2. Project design

The project involved The University of Tokyo (UTokyo), Nagoya Institute of Technology (NIT), and MMV. Designing and synthesis of seven hit series were conducted by MMV and NIT. Parasitological and cytotoxicity assays were conducted by UTokyo, while evaluation of physicochemical properties, cross resistance, early ADME, and in vivo pharmacokinetics were carried out by MMV. SAR was established to identify minimal effective pharmacophores, optimize the structure of all hit series, and also prioritize and triage hit series. Generation of Plasmodium falciparum resistant lines against the hit series, followed by whole genome sequencing, was conducted by UTokyo, to elucidate the mechanism of action and resistance. Target of some series was also identified by chemical approaches, conducted by UTokyo.


3. Results, lessons learned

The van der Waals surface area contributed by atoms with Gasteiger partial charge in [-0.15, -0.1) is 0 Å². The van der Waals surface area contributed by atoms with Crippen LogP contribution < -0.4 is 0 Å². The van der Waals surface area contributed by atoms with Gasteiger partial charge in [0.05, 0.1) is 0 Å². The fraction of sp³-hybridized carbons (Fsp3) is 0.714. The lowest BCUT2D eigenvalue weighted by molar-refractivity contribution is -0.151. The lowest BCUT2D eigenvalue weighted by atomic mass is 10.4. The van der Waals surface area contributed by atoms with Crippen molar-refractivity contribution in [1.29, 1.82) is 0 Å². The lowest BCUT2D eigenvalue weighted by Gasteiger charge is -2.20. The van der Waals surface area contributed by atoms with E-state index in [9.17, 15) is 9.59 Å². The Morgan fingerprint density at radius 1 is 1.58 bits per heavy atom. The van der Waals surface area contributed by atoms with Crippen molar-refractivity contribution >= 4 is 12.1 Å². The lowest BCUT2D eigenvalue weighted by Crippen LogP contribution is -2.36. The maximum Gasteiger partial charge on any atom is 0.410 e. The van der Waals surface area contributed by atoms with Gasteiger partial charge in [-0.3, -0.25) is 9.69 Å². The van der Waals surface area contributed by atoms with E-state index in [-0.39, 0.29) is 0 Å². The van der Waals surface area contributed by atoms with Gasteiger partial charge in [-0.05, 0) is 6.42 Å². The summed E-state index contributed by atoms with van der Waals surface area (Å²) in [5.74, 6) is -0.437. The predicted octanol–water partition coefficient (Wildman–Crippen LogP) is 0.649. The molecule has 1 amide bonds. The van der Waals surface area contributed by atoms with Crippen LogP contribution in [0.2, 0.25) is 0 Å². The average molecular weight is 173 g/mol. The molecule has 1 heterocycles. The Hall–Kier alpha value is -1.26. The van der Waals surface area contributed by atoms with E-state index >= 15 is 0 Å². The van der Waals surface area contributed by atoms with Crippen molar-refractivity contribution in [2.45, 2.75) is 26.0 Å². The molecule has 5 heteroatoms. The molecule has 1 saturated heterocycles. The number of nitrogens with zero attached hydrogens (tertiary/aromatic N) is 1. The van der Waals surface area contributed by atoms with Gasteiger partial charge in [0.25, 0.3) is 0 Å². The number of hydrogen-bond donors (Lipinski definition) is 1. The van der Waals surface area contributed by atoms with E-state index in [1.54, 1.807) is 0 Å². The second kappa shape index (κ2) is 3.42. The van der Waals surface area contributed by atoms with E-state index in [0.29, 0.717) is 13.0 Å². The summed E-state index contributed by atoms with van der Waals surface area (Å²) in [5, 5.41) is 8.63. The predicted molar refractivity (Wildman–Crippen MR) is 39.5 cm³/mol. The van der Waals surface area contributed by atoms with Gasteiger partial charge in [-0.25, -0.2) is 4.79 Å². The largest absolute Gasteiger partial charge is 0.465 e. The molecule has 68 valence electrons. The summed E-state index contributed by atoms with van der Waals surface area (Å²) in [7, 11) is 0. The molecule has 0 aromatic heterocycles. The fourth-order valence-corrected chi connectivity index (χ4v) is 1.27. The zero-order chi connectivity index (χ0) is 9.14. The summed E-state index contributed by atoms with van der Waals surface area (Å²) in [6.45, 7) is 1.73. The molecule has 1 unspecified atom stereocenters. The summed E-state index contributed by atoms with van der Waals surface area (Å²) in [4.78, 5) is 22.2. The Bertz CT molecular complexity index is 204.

Out of seven hit series identified from DDI library, five series (series 1-5) were mainly explored by synthesis of ~200 structurally related compounds. Series 5 was most extensively explored with >190 derivatives. Series 5 initially gave promising profiles including moderate anti-erythrocytic stage efficacy against both drug sensitive and resistant P. falciparum lines, no cytotoxicity, no cardiotoxicity (hERG), good solubility, and moderate rate of kill. Series 5 did not produce resistance in a panel of P. falciparum lines with the resistance mechanisms against existing drugs. However, due to lack of balanced membrane permeability (and oral bioavailability) and metabolic instability, no compound combines all the good drug-like properties required to meet the MMV criteria for an early lead. Six other series were also parked during investigation for several reasons: inability to separate efficacy and cytotoxicity, structural complexity (2-3 chiral centers),  metabolic instability due to peptide-like structure, cross resistance by known mechanisms, and/or promiscuous SAR. Independent resistance mechanisms against three compounds (series 3-5) were genetically identified. A new unexplored attractive target against series 4 was chemically identified, and will be further pursued. The project also promoted networking among Japanese and international academic partners and capacity building of Japanese academia in drug development.